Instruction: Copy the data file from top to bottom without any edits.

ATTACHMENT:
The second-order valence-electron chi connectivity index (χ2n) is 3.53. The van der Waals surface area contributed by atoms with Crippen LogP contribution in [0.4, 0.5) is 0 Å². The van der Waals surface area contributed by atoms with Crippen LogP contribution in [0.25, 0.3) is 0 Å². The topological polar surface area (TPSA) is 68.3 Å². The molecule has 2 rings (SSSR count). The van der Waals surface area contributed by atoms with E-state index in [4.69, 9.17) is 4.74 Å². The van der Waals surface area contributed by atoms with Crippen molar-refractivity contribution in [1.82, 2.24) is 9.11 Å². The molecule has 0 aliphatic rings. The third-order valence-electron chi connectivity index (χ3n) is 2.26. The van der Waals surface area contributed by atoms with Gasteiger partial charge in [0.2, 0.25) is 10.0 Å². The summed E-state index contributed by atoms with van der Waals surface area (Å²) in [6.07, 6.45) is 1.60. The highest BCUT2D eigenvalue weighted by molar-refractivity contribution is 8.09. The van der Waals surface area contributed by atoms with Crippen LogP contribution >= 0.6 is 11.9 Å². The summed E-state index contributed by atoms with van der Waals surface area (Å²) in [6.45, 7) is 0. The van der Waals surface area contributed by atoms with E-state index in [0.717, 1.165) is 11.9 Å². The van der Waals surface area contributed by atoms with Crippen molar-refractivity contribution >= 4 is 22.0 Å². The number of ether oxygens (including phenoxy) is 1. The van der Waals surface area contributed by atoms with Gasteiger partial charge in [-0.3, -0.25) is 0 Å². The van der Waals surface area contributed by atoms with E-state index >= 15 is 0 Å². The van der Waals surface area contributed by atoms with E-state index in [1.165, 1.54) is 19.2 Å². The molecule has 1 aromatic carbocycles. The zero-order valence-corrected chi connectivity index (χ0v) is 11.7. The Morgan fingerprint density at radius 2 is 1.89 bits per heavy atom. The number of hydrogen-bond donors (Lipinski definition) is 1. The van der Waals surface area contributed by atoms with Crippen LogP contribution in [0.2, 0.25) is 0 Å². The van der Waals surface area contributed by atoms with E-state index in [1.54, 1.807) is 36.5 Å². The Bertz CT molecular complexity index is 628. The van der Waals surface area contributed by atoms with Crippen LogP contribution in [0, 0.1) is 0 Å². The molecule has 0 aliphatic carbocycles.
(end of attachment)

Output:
The second-order valence-electron chi connectivity index (χ2n) is 3.53. The van der Waals surface area contributed by atoms with Crippen LogP contribution in [0.4, 0.5) is 0 Å². The van der Waals surface area contributed by atoms with Crippen LogP contribution in [0.25, 0.3) is 0 Å². The topological polar surface area (TPSA) is 68.3 Å². The molecule has 2 rings (SSSR count). The van der Waals surface area contributed by atoms with E-state index in [4.69, 9.17) is 4.74 Å². The van der Waals surface area contributed by atoms with Crippen molar-refractivity contribution in [1.82, 2.24) is 9.11 Å². The molecule has 0 aliphatic rings. The third-order valence-electron chi connectivity index (χ3n) is 2.26. The van der Waals surface area contributed by atoms with Gasteiger partial charge in [0.2, 0.25) is 10.0 Å². The summed E-state index contributed by atoms with van der Waals surface area (Å²) in [6.07, 6.45) is 1.60. The highest BCUT2D eigenvalue weighted by molar-refractivity contribution is 8.09. The van der Waals surface area contributed by atoms with Crippen LogP contribution >= 0.6 is 11.9 Å². The summed E-state index contributed by atoms with van der Waals surface area (Å²) in [6.45, 7) is 0. The van der Waals surface area contributed by atoms with E-state index in [0.717, 1.165) is 11.9 Å². The van der Waals surface area contributed by atoms with Crippen molar-refractivity contribution >= 4 is 22.0 Å². The number of ether oxygens (including phenoxy) is 1. The van der Waals surface area contributed by atoms with Gasteiger partial charge in [-0.3, -0.25) is 0 Å². The van der Waals surface area contributed by atoms with E-state index >= 15 is 0 Å². The van der Waals surface area contributed by atoms with E-state index in [1.165, 1.54) is 19.2 Å². The molecule has 1 aromatic carbocycles. The zero-order valence-corrected chi connectivity index (χ0v) is 11.7. The Morgan fingerprint density at radius 2 is 1.89 bits per heavy atom. The number of hydrogen-bond donors (Lipinski definition) is 1. The van der Waals surface area contributed by atoms with Crippen LogP contribution in [0.2, 0.25) is 0 Å². The van der Waals surface area contributed by atoms with E-state index in [1.54, 1.807) is 36.5 Å². The Bertz CT molecular complexity index is 628. The van der Waals surface area contributed by atoms with Crippen LogP contribution in [0, 0.1) is 0 Å². The molecule has 0 aliphatic carbocycles.